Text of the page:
Tour de France to Test Bicycles for Technical Fraud Using VJ Technologies' Mobile X-ray Inspection Unit
BOHEMIA, NY — VJ Technologies partnered with the UCI (Union Cycliste Internationale) to use a mobile x-ray inspection unit to test for technical fraud in bicycles at the 2018 Tour de France, after testing the prototype at the 2016 race.
The x-ray system is a sure way of detecting illegal components hidden in bikes, providing an image of what is actually on the inside of the bikes, clearly differentiating between legal wires or electronic gear shifters and illicit propulsion devices.
The x-ray inspection process was fully integrated after new UCI president, David Lappartient looked to VJ Technologies to help clean up cycling in 2017.
Lappartient was aware of the 2016 test and worked with VJ Technologies to expand the machine to a full mobile system. Under Lappartient, the UCI has increased punishments for technical fraud, with high fines and promises of a six months suspension for any cyclist found guilty.
At the Tour de France, the winner and seven additional cyclists had to have their bikes inspected, the total inspection time taking approximately 2-4 minutes. No hidden motors were discovered in any of the bikes so far, but the technology promises a new level of security for the sport of cycling.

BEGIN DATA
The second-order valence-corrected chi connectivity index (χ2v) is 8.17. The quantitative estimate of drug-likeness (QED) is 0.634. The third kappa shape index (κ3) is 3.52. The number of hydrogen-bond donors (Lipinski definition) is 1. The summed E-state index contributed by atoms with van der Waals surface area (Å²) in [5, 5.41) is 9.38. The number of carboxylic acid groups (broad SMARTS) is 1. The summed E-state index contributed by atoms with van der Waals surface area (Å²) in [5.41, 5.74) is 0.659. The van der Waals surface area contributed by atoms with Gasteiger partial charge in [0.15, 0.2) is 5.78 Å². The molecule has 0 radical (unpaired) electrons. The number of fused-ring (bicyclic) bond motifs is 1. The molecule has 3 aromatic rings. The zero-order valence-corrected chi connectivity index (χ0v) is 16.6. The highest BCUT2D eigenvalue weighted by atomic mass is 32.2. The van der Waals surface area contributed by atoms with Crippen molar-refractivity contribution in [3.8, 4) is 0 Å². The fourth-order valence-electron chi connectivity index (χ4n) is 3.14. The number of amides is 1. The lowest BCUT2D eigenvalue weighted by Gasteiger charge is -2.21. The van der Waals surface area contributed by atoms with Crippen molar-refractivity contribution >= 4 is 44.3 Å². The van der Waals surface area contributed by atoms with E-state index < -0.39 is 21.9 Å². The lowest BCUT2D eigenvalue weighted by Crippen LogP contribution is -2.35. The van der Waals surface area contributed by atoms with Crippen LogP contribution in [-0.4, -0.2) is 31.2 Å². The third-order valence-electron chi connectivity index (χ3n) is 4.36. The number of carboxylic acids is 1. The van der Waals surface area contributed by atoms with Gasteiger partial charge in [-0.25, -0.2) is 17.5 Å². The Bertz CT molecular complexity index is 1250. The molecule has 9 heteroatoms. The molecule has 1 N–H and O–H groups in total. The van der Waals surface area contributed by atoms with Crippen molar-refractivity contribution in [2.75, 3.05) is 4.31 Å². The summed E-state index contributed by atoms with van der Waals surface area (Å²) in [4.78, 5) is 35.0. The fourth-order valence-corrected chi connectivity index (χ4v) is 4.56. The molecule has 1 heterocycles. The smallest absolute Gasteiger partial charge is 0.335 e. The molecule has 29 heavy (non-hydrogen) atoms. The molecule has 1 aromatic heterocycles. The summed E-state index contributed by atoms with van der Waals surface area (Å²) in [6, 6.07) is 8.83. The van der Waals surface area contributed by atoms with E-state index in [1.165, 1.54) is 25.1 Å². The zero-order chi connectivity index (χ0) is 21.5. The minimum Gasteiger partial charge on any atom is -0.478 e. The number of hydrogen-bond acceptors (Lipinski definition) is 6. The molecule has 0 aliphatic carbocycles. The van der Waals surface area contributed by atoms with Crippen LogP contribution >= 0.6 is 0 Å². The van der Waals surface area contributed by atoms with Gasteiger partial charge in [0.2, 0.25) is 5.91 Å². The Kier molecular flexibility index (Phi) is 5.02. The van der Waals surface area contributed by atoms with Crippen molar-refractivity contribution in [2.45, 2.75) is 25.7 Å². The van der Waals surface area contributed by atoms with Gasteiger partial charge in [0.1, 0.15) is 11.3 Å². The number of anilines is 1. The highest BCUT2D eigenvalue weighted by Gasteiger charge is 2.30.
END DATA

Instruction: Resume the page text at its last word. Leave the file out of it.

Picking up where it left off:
The x-ray system was built in 10 weeks and VJ Technologies fully trained the UCI team on the inspection technology so that it can be used for all upcoming cycling races. The Vuelta a Espana (beginning August 25th) will be the next race that the technology is used for.
“The UCI had been using iPad based magnetic sensors and thermal cameras to check for hidden motors before and during each race, but all are prone to false alarms or being unable to operate in wet weather," said VJ Technologies General Manager of Inspection Services Steve Halliwell. "X-ray inspection provides an absolute and fool proof determination of hidden motors. The system is fully automatic and able to be operated by a single person, and takes only a few minutes, which is significantly less than the typical end of race drug tests which riders must take. So far no hidden motors have been discovered, a testament to the deterrence factor our new system provides.”
The response to the x-ray inspection has been overwhelmingly positive. The peloton has accepted the process as just another step they need to take for their racing careers and the mechanics have been extremely supportive of the process as well.
For more information, visit www.vjt.com.